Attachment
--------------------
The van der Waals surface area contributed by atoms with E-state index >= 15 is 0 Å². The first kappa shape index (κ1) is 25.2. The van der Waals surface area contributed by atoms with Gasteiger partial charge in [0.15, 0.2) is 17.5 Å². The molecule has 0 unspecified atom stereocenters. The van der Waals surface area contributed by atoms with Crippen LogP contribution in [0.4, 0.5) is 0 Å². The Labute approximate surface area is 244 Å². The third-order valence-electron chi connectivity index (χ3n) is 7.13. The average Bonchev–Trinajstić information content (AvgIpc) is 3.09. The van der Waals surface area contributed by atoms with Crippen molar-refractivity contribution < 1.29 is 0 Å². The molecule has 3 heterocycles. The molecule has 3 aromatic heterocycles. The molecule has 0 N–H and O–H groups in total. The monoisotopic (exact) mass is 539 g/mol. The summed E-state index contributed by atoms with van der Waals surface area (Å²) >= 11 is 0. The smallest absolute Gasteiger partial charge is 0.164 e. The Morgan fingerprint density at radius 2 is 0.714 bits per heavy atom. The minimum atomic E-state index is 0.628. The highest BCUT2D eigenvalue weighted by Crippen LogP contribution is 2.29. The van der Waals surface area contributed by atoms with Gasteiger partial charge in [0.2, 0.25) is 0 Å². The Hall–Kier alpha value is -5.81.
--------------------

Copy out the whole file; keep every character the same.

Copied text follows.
The van der Waals surface area contributed by atoms with E-state index >= 15 is 0 Å². The first kappa shape index (κ1) is 25.2. The van der Waals surface area contributed by atoms with Gasteiger partial charge in [0.15, 0.2) is 17.5 Å². The molecule has 0 unspecified atom stereocenters. The van der Waals surface area contributed by atoms with Crippen LogP contribution in [0.4, 0.5) is 0 Å². The Labute approximate surface area is 244 Å². The third-order valence-electron chi connectivity index (χ3n) is 7.13. The average Bonchev–Trinajstić information content (AvgIpc) is 3.09. The van der Waals surface area contributed by atoms with Crippen molar-refractivity contribution < 1.29 is 0 Å². The molecule has 3 heterocycles. The molecule has 3 aromatic heterocycles. The molecule has 0 N–H and O–H groups in total. The monoisotopic (exact) mass is 539 g/mol. The summed E-state index contributed by atoms with van der Waals surface area (Å²) >= 11 is 0. The smallest absolute Gasteiger partial charge is 0.164 e. The Morgan fingerprint density at radius 2 is 0.714 bits per heavy atom. The minimum atomic E-state index is 0.628. The highest BCUT2D eigenvalue weighted by Crippen LogP contribution is 2.29. The van der Waals surface area contributed by atoms with Gasteiger partial charge in [0.2, 0.25) is 0 Å². The Hall–Kier alpha value is -5.81.